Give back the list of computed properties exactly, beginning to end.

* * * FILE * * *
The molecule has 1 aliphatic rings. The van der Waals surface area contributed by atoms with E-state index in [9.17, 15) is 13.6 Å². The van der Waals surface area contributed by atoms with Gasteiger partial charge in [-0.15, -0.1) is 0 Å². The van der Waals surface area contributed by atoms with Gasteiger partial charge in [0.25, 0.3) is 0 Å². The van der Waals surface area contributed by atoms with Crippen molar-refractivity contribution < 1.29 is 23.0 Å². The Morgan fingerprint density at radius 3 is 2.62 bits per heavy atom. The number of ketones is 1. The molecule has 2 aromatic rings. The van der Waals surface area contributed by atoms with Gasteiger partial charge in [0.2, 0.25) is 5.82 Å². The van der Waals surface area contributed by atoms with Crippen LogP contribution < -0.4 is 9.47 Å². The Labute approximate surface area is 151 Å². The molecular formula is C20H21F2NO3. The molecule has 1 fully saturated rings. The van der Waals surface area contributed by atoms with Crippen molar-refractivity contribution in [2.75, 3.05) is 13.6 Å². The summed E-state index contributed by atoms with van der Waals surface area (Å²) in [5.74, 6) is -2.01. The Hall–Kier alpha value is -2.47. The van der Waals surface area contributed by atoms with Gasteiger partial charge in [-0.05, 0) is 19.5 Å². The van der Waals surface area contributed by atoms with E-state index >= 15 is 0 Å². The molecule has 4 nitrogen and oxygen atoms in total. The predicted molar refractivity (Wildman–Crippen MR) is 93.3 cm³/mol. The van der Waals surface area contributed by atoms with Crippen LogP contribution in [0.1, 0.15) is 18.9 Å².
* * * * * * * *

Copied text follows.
The molecule has 1 aliphatic rings. The van der Waals surface area contributed by atoms with E-state index in [9.17, 15) is 13.6 Å². The van der Waals surface area contributed by atoms with Gasteiger partial charge in [-0.15, -0.1) is 0 Å². The van der Waals surface area contributed by atoms with Gasteiger partial charge in [0.25, 0.3) is 0 Å². The van der Waals surface area contributed by atoms with Crippen molar-refractivity contribution < 1.29 is 23.0 Å². The Morgan fingerprint density at radius 3 is 2.62 bits per heavy atom. The number of ketones is 1. The molecule has 2 aromatic rings. The van der Waals surface area contributed by atoms with Gasteiger partial charge in [0.2, 0.25) is 5.82 Å². The van der Waals surface area contributed by atoms with Crippen LogP contribution < -0.4 is 9.47 Å². The Labute approximate surface area is 151 Å². The molecular formula is C20H21F2NO3. The molecule has 1 fully saturated rings. The van der Waals surface area contributed by atoms with Crippen molar-refractivity contribution in [2.75, 3.05) is 13.6 Å². The summed E-state index contributed by atoms with van der Waals surface area (Å²) in [5.74, 6) is -2.01. The Hall–Kier alpha value is -2.47. The van der Waals surface area contributed by atoms with Gasteiger partial charge in [-0.05, 0) is 19.5 Å². The van der Waals surface area contributed by atoms with E-state index >= 15 is 0 Å². The molecule has 4 nitrogen and oxygen atoms in total. The predicted molar refractivity (Wildman–Crippen MR) is 93.3 cm³/mol. The van der Waals surface area contributed by atoms with Crippen LogP contribution in [0.1, 0.15) is 18.9 Å².